Susanne Manz MBA, MBB, RAC, CQA is an accomplished leader in the medical device industry with emphasis on quality, compliance, and six sigma. She has an extensive background in quality and compliance for medical devices from new product development, to operations, to post-market activities. While at GE, J&J, and Medtronic, Susanne worked in various world-wide roles including Executive Business Consultant, WW Director of Quality Engineering and, Design Quality, and Director of Corporate Compliance. Susanne has a BS in Biomedical Engineering and an MBA from the University of NM.

Why is credit card surcharge an issue for businesses?

The credit card surcharge issue has always been a tricky one in the US. Back in 2005, this issue was the subject of an antitrust lawsuit, and the resultant judgment, which came in mid-2012 prohibited credit card surcharge in ten States. Another 12 States are in the process of implementing their laws.

Although credit card regulations have traditionally opposed surcharging; companies have been circumventing merchant rules to ensure that credit card surcharge continues to be made. Even as State laws will continue to override networks merchant rules; companies have been looking out for ways to skirt the laws.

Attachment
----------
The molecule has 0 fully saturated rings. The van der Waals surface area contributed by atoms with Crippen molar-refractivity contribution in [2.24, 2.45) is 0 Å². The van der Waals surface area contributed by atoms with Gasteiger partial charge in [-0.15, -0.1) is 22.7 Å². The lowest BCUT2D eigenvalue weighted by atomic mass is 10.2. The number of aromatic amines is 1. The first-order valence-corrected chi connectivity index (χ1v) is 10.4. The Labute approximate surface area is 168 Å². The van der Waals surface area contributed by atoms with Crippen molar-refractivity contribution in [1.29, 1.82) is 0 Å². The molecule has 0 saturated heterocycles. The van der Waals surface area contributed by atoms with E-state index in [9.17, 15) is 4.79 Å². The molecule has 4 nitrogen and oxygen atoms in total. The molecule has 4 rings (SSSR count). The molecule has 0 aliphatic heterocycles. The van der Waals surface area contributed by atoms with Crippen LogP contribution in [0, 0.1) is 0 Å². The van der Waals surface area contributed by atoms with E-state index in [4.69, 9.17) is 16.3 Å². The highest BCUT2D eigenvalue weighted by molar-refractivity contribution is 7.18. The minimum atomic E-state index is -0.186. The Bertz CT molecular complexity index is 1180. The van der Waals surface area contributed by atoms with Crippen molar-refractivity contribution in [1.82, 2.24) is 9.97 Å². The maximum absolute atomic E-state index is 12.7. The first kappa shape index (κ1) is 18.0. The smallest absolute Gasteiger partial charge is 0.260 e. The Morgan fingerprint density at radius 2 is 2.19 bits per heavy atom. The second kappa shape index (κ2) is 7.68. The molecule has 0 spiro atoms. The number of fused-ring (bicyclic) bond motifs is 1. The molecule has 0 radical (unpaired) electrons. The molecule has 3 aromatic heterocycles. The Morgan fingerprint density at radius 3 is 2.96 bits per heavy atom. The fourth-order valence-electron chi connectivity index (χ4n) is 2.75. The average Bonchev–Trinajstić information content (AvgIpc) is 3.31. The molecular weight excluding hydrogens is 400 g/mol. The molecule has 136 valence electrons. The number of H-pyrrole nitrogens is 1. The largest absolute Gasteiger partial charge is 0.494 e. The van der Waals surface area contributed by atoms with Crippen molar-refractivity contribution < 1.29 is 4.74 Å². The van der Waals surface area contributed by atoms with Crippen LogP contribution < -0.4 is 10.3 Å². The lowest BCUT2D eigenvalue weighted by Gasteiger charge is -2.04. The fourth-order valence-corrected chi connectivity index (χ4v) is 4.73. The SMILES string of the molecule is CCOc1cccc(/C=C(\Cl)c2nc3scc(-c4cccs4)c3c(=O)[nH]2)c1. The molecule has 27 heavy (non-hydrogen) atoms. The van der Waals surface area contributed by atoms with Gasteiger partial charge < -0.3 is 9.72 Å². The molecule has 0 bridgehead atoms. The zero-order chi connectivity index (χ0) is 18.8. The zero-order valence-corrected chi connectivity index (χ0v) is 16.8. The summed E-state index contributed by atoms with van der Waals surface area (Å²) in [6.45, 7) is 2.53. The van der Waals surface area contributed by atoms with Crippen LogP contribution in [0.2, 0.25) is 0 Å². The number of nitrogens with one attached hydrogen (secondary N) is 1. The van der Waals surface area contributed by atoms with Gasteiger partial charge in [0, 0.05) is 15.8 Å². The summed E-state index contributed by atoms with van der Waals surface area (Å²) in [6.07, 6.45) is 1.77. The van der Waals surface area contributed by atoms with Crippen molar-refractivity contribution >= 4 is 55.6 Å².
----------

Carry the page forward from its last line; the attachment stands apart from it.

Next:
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The credit card surcharging issue in the US

Why is credit card surcharge an issue for businesses? It is because the credit card surcharge is the last link in the payment chain and causes a business that makes use of this facility to incur expenses. In simple terms, this is the checkout fee that gets added to every consumer’s shopping bill whenever a credit card is used to make payments for the purchases made at the business. Businesses are not willing to bear this expense and like to pass it on to the consumer.

The court judgment of 2012 permitted charging of credit card surcharge for certain card transactions from January 2013. As a result, there has been a change in not only merchant processing transactions but also of credit card usage. The settlement makes it mandatory for businesses that levy the credit card surcharge to follow requirements relating to consumer disclosure and to set limits on the amounts for which the surcharge is collected.

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They should also notify Visa and their acquirer of their decision to charge credit card surcharge a month before they begin to levy the surcharge. These rules vary from State to State, and the business is free to choose which brands of its outlet it wants to keep the credit card surcharge.